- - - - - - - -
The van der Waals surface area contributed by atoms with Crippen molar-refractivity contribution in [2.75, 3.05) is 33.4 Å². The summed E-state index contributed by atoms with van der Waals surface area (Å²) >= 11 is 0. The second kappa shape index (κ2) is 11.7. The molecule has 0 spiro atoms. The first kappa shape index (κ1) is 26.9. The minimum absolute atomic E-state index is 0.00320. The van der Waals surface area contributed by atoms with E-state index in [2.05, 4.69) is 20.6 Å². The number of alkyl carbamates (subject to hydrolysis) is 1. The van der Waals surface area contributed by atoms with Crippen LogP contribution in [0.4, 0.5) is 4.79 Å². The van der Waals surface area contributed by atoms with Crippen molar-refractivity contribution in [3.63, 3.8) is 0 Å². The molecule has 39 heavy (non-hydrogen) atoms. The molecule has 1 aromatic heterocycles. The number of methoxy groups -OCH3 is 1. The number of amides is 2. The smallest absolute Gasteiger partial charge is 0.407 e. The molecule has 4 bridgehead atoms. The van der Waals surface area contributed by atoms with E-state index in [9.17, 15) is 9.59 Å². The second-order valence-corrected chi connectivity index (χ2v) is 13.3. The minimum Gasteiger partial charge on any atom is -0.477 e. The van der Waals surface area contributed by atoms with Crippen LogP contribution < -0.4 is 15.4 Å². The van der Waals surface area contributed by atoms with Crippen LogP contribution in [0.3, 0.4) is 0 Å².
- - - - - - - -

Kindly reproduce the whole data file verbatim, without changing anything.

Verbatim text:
The van der Waals surface area contributed by atoms with Crippen molar-refractivity contribution in [2.75, 3.05) is 33.4 Å². The summed E-state index contributed by atoms with van der Waals surface area (Å²) >= 11 is 0. The second kappa shape index (κ2) is 11.7. The molecule has 0 spiro atoms. The first kappa shape index (κ1) is 26.9. The minimum absolute atomic E-state index is 0.00320. The van der Waals surface area contributed by atoms with E-state index in [2.05, 4.69) is 20.6 Å². The number of alkyl carbamates (subject to hydrolysis) is 1. The van der Waals surface area contributed by atoms with Crippen LogP contribution in [0.4, 0.5) is 4.79 Å². The van der Waals surface area contributed by atoms with Crippen molar-refractivity contribution in [3.63, 3.8) is 0 Å². The molecule has 39 heavy (non-hydrogen) atoms. The molecule has 1 aromatic heterocycles. The number of methoxy groups -OCH3 is 1. The number of amides is 2. The smallest absolute Gasteiger partial charge is 0.407 e. The molecule has 4 bridgehead atoms. The van der Waals surface area contributed by atoms with E-state index in [9.17, 15) is 9.59 Å². The second-order valence-corrected chi connectivity index (χ2v) is 13.3. The minimum Gasteiger partial charge on any atom is -0.477 e. The van der Waals surface area contributed by atoms with Crippen LogP contribution < -0.4 is 15.4 Å². The van der Waals surface area contributed by atoms with Crippen LogP contribution in [0.3, 0.4) is 0 Å².